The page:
Thursday, December 8, 2022

Are the poor getting poorer and poorer?


Zubair Yaqoob
The author has diversified experience in investigative journalism. He is Chief content editor at
The new Oxfam report claims a drastic impoverishment of the lower half of the world’s population. But experts disagree. World Economic Forum in Davos, the organization Oxfam again presented its annual report on the substantive inequality in the world, which attracted much attention always. The statement is once again alarming: While the wealth of billionaires at the top is growing strongly, the lower half of the world’s population has become significantly poorer again.


Oxfam provides seemingly accurate figures: The super-rich were able to increase their assets last year by 12 percent. In absolute terms, their wealth grew $ 900 billion a year, or an average of $ 2.5 billion a day. This increase is contrasted with the impoverishment of the lower half of the world’s population, which accounts for 3.6 billion people. According to Oxfam, this bottom half suffered losses of 11 percent or an average of $ 500 million a day last year.


These statements are also met with skepticism among distribution researchers. The economist Andreas Peichl warned, with such statistics, caution is required. For the poorer half of the world’s population, living mainly in Africa and parts of Asia and Latin America, there are no precise figures. He could not understand the Oxfam numbers for impoverishment. That the assets of the lower half should have declined so “does not correspond to the macroeconomic reality,” said Peichl, who heads the IFO Center for Macroeconomics and has been involved in several major studies on inequality in the world and in Germany. Rather, the global economy is growing, and poverty is sinking significantly in the world as a whole.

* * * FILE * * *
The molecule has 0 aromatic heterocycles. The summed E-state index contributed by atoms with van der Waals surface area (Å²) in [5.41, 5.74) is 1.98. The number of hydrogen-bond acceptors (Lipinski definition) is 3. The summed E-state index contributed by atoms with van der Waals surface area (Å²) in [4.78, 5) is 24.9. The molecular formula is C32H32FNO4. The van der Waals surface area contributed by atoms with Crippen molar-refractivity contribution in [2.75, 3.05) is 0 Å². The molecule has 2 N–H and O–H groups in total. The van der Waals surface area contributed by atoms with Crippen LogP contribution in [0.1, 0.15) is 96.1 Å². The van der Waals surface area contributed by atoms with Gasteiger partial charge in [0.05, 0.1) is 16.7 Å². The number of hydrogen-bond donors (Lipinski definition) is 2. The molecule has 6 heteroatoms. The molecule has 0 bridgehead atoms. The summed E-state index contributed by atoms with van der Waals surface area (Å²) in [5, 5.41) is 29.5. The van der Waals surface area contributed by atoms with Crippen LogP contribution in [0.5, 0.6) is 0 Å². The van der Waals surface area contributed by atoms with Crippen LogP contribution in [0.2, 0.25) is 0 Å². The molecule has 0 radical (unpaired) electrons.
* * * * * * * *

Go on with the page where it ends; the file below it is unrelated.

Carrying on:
According to the latest data from the World Bank, the rate of the absolute poor, who have to live on only $ 1.90 a day (adjusted for inflation), has fallen since 1990 from 36 percent of the world’s population to just 10 percent. “Over the last 25 years, more than a billion people have pulled out of extreme poverty, and the global poverty rate is now lower than ever in history,” outgoing World Bank Director Jim Yong Kim said last fall when presenting the new one Dates. This was “one of the greatest human achievements of our time”.


Oxfam, however, complains: “Fewer and fewer people can free themselves from extreme poverty.” The World Bank says that absolute poverty is slowing down. Peichl also admits that there is not enough progress in large parts of Africa and regression in crisis-hit countries in the Middle East. “But the tenor of the Oxfam report that everything is getting worse and worse in the world, I expressly do not share.” Indirectly, he accused the aid organization to paint the situation in their favor: “There is a whole industry, the reports deserve to make things worse and worse. “And he added,” It is certainly not true that the poor get poorer because the rich get richer. This is not a zero-sum game. ”




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